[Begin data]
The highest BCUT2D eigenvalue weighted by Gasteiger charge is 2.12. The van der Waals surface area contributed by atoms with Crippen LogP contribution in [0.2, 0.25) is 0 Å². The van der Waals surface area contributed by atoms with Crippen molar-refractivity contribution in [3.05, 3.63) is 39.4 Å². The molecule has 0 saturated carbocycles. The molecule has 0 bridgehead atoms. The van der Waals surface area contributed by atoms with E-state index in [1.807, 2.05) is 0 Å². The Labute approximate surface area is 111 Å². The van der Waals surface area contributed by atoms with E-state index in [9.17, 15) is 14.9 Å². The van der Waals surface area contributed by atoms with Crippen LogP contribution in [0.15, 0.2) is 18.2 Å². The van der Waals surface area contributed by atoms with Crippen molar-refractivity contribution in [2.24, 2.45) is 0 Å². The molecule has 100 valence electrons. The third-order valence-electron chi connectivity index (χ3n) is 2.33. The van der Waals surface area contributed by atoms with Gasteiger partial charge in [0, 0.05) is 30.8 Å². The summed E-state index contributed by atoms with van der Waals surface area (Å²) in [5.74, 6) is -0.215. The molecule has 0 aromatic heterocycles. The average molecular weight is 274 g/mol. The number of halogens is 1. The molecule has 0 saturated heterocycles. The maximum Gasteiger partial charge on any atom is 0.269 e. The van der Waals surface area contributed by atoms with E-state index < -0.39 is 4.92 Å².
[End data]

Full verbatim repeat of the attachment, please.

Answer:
The highest BCUT2D eigenvalue weighted by Gasteiger charge is 2.12. The van der Waals surface area contributed by atoms with Crippen LogP contribution in [0.2, 0.25) is 0 Å². The van der Waals surface area contributed by atoms with Crippen molar-refractivity contribution in [3.05, 3.63) is 39.4 Å². The molecule has 0 saturated carbocycles. The molecule has 0 bridgehead atoms. The van der Waals surface area contributed by atoms with E-state index in [1.807, 2.05) is 0 Å². The Labute approximate surface area is 111 Å². The van der Waals surface area contributed by atoms with E-state index in [9.17, 15) is 14.9 Å². The van der Waals surface area contributed by atoms with Crippen LogP contribution in [0.15, 0.2) is 18.2 Å². The van der Waals surface area contributed by atoms with Crippen molar-refractivity contribution in [2.24, 2.45) is 0 Å². The molecule has 100 valence electrons. The third-order valence-electron chi connectivity index (χ3n) is 2.33. The van der Waals surface area contributed by atoms with Gasteiger partial charge in [0, 0.05) is 30.8 Å². The summed E-state index contributed by atoms with van der Waals surface area (Å²) in [5.74, 6) is -0.215. The molecule has 0 aromatic heterocycles. The average molecular weight is 274 g/mol. The number of halogens is 1. The molecule has 0 saturated heterocycles. The maximum Gasteiger partial charge on any atom is 0.269 e. The van der Waals surface area contributed by atoms with E-state index < -0.39 is 4.92 Å².